The Kimbell Art Museum announces the acquisition of Going to Market, Early Morning, c. 1773, by Thomas Gainsborough (British, 1727–1788). Long renowned as one of Gainsborough’s greatest paintings and a masterpiece of British art, Going to Market, Early Morning situates a scene of contemporary social life within an exquisitely rendered landscape and demonstrates the artist’s mastery of light effects, color, composition, and fluent and varied brushwork. It is now on view in the Louis I. Kahn Building.
“Nearing the end of the museum’s year-long 50th Anniversary celebration, the Kimbell is honored and extremely fortunate to be able to add such an extraordinary work to its collection,” said Eric Lee, director of the Kimbell. “The significance of Going to Market, Early Morning cannot be overstated. Widely published and exceptionally preserved, it has, since its first sale in 1773, been heralded as an exceedingly beautiful work and an important example of a new style of British landscape painting invented by Gainsborough himself.”
The painting is acquired in honor of Kay and Ben Fortson, longtime heads of the Kimbell Art Foundation, with gratitude for their leadership of the museum for more than fifty years.
Until recently, Going to Market, Early Morning was housed in two successive, esteemed collections. It was originally purchased from Gainsborough by his London banker, Henry Hoare, for Stourhead, his family’s iconic country house and garden in Wiltshire. A century later it was purchased at auction by the wealthy entrepreneur Thomas Holloway for Royal Holloway College, near London, where it was a highlight of the collection until its sale to a private collector in 1993. The painting again sold at auction in 2019 and was purchased by the Kimbell through Simon Dickinson Ltd., London.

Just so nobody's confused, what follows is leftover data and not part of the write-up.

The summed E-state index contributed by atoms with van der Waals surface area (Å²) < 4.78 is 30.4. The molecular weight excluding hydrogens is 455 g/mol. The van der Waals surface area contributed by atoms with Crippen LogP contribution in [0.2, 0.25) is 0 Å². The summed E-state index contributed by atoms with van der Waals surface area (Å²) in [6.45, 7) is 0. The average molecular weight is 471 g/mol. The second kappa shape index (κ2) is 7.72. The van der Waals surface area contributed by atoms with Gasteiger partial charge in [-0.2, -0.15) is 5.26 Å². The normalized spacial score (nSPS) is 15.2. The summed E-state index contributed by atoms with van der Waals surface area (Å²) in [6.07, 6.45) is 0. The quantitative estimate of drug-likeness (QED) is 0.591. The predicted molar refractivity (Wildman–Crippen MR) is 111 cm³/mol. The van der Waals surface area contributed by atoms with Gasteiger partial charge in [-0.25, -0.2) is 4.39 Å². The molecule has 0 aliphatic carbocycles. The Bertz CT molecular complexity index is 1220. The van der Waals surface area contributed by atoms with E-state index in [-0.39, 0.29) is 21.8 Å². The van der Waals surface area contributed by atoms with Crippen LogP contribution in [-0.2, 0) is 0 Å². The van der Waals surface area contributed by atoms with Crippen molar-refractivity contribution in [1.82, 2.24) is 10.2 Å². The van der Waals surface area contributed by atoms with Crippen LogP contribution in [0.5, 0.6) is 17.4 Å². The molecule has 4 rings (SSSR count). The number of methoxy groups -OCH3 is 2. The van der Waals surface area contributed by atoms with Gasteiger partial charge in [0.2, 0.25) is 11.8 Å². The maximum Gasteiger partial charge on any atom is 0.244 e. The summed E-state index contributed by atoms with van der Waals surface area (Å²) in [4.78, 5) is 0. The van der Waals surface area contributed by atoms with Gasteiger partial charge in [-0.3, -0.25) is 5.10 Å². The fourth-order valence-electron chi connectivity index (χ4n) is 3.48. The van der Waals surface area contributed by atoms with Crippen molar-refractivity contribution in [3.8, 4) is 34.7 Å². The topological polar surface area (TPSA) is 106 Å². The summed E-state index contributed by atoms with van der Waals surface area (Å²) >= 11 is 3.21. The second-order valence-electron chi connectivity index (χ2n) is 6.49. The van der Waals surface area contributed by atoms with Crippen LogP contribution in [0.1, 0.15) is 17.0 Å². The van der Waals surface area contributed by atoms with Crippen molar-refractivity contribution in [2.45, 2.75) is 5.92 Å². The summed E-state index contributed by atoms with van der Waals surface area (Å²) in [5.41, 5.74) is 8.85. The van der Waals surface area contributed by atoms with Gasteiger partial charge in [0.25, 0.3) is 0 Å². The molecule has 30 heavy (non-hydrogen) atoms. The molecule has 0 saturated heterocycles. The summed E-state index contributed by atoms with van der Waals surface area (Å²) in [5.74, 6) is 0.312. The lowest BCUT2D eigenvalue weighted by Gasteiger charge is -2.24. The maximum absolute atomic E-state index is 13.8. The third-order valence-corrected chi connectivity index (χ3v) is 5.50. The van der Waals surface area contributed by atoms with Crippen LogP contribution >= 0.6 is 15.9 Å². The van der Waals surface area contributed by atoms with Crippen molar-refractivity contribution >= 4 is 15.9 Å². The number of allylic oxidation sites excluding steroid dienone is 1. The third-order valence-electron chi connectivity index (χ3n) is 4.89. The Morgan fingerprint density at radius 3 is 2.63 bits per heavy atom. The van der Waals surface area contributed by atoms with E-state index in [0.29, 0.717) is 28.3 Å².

The enchanting landscape depicts a group of figures on horseback silhouetted against a misty, silvery sky as they mount the brow of a hill at the break of day. Commanding center stage is a graceful young red- headed woman sitting sidesaddle on a russet horse. Details such as her glowing face and the golden flecks of straw in her saddle baskets, resonate in the dawn light. Slightly ahead, a young man in a brimmed hat turns toward her, his legs crossed to balance a basket on his lap. Hazy sheep are scattered on the wooded hill at right, and a tall tree with plumy branches leans inward, framing the cavalcade. In the foreground, pools of sedgy water reflect the sky. A mother seated on the ground at lower left nurses her baby as another child nestles beside her. Their spritely dog twists his head toward his counterpart at the head of the procession, bookending the composition.
The picture has been written about extensively and remains open to interpretation. The woman with infants may be seen as either a beggar, ignored by the more fortunate peasants, or as an emblem of motherly love or charity, an allegory that would have resonated with Gainsborough, who was known to be charitable to those in difficult straits. The group of three men following the pair going to market fit contemporary descriptions of colliers carrying sacks of coal by pack pony from small coalfields through the hilly countryside. As the focus of attention, the young woman with auburn ringlets and a fine necklace might seem implausibly romanticized, but her appearance may reflect the contemporary practice of sellers at local markets adopting the latest fashions to attract customers. Through Gainsborough’s genius, the picturesque subjects and their setting are made both magical and monumental, surpassing earlier definitions of landscape.